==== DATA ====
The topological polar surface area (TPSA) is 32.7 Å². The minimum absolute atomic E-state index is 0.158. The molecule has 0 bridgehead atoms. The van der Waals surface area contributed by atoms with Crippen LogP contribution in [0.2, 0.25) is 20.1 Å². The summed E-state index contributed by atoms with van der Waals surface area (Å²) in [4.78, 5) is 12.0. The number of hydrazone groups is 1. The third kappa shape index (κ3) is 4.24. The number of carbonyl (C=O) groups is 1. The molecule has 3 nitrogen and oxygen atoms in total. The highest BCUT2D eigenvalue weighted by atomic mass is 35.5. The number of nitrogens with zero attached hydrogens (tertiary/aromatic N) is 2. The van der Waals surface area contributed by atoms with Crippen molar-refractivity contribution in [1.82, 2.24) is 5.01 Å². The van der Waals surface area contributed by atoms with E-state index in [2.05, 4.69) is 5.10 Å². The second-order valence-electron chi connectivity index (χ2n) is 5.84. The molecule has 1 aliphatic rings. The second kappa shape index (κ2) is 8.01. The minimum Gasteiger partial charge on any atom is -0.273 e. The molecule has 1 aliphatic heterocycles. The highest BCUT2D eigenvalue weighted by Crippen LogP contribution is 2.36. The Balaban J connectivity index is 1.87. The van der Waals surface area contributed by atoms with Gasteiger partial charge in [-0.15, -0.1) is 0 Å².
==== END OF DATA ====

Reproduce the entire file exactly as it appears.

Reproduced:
The topological polar surface area (TPSA) is 32.7 Å². The minimum absolute atomic E-state index is 0.158. The molecule has 0 bridgehead atoms. The van der Waals surface area contributed by atoms with Crippen LogP contribution in [0.2, 0.25) is 20.1 Å². The summed E-state index contributed by atoms with van der Waals surface area (Å²) in [4.78, 5) is 12.0. The number of hydrazone groups is 1. The third kappa shape index (κ3) is 4.24. The number of carbonyl (C=O) groups is 1. The molecule has 3 nitrogen and oxygen atoms in total. The highest BCUT2D eigenvalue weighted by atomic mass is 35.5. The number of nitrogens with zero attached hydrogens (tertiary/aromatic N) is 2. The van der Waals surface area contributed by atoms with Crippen molar-refractivity contribution in [1.82, 2.24) is 5.01 Å². The van der Waals surface area contributed by atoms with E-state index in [2.05, 4.69) is 5.10 Å². The second-order valence-electron chi connectivity index (χ2n) is 5.84. The molecule has 1 aliphatic rings. The second kappa shape index (κ2) is 8.01. The minimum Gasteiger partial charge on any atom is -0.273 e. The molecule has 1 aliphatic heterocycles. The highest BCUT2D eigenvalue weighted by Crippen LogP contribution is 2.36. The Balaban J connectivity index is 1.87. The van der Waals surface area contributed by atoms with Gasteiger partial charge in [-0.15, -0.1) is 0 Å².